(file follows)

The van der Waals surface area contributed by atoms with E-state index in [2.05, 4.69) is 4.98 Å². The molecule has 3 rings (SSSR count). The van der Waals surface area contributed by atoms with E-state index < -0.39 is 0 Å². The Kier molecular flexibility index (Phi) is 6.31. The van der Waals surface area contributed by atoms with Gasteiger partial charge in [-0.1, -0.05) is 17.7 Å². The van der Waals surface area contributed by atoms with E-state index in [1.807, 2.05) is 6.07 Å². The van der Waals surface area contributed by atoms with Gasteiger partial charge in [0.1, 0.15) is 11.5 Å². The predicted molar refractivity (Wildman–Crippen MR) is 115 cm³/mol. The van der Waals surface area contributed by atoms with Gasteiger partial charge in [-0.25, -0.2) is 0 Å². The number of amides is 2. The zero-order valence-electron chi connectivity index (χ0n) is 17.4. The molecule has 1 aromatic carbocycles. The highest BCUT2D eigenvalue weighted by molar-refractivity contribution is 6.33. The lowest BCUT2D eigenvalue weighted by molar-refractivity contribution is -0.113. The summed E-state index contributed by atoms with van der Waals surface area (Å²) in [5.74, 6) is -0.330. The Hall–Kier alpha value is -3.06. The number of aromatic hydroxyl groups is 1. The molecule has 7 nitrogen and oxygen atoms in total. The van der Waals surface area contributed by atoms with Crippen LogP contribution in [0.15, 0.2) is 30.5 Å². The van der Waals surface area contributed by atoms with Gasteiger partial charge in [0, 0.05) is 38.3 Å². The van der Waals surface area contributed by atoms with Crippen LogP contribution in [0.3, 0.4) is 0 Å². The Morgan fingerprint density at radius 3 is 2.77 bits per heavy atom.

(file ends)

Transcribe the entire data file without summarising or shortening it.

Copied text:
The van der Waals surface area contributed by atoms with E-state index in [2.05, 4.69) is 4.98 Å². The molecule has 3 rings (SSSR count). The van der Waals surface area contributed by atoms with E-state index < -0.39 is 0 Å². The Kier molecular flexibility index (Phi) is 6.31. The van der Waals surface area contributed by atoms with Gasteiger partial charge in [-0.1, -0.05) is 17.7 Å². The van der Waals surface area contributed by atoms with E-state index in [1.807, 2.05) is 6.07 Å². The van der Waals surface area contributed by atoms with Gasteiger partial charge in [0.1, 0.15) is 11.5 Å². The predicted molar refractivity (Wildman–Crippen MR) is 115 cm³/mol. The van der Waals surface area contributed by atoms with Gasteiger partial charge in [-0.25, -0.2) is 0 Å². The number of amides is 2. The zero-order valence-electron chi connectivity index (χ0n) is 17.4. The molecule has 1 aromatic carbocycles. The highest BCUT2D eigenvalue weighted by molar-refractivity contribution is 6.33. The lowest BCUT2D eigenvalue weighted by molar-refractivity contribution is -0.113. The summed E-state index contributed by atoms with van der Waals surface area (Å²) in [5.74, 6) is -0.330. The Hall–Kier alpha value is -3.06. The number of aromatic hydroxyl groups is 1. The molecule has 7 nitrogen and oxygen atoms in total. The van der Waals surface area contributed by atoms with Crippen LogP contribution in [0.15, 0.2) is 30.5 Å². The van der Waals surface area contributed by atoms with Gasteiger partial charge in [0, 0.05) is 38.3 Å². The van der Waals surface area contributed by atoms with Crippen LogP contribution in [0.3, 0.4) is 0 Å². The Morgan fingerprint density at radius 3 is 2.77 bits per heavy atom.